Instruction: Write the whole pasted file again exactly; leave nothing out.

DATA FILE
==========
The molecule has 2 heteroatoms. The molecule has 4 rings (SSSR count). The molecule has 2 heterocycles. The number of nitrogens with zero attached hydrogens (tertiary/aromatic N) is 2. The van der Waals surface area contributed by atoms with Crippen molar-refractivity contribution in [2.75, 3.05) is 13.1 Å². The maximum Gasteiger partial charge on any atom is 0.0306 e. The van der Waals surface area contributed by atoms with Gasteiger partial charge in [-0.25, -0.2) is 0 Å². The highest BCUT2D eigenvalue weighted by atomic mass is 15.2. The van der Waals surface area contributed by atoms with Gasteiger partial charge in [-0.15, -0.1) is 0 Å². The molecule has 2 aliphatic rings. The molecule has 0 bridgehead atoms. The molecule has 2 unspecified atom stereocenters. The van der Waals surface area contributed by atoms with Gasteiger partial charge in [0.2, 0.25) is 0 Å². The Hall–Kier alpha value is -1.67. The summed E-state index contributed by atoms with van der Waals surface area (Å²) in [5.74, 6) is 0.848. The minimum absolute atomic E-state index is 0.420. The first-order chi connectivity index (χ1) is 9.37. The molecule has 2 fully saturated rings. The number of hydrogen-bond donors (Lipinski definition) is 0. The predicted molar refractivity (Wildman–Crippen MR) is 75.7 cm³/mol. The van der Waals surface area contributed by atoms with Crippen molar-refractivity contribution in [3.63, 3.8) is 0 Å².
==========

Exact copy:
The molecule has 2 heteroatoms. The molecule has 4 rings (SSSR count). The molecule has 2 heterocycles. The number of nitrogens with zero attached hydrogens (tertiary/aromatic N) is 2. The van der Waals surface area contributed by atoms with Crippen molar-refractivity contribution in [2.75, 3.05) is 13.1 Å². The maximum Gasteiger partial charge on any atom is 0.0306 e. The van der Waals surface area contributed by atoms with Gasteiger partial charge in [-0.25, -0.2) is 0 Å². The highest BCUT2D eigenvalue weighted by atomic mass is 15.2. The van der Waals surface area contributed by atoms with Gasteiger partial charge in [-0.15, -0.1) is 0 Å². The molecule has 2 aliphatic rings. The molecule has 0 bridgehead atoms. The molecule has 2 unspecified atom stereocenters. The van der Waals surface area contributed by atoms with Gasteiger partial charge in [0.2, 0.25) is 0 Å². The Hall–Kier alpha value is -1.67. The summed E-state index contributed by atoms with van der Waals surface area (Å²) in [5.74, 6) is 0.848. The minimum absolute atomic E-state index is 0.420. The first-order chi connectivity index (χ1) is 9.37. The molecule has 2 fully saturated rings. The number of hydrogen-bond donors (Lipinski definition) is 0. The predicted molar refractivity (Wildman–Crippen MR) is 75.7 cm³/mol. The van der Waals surface area contributed by atoms with Crippen molar-refractivity contribution in [3.63, 3.8) is 0 Å².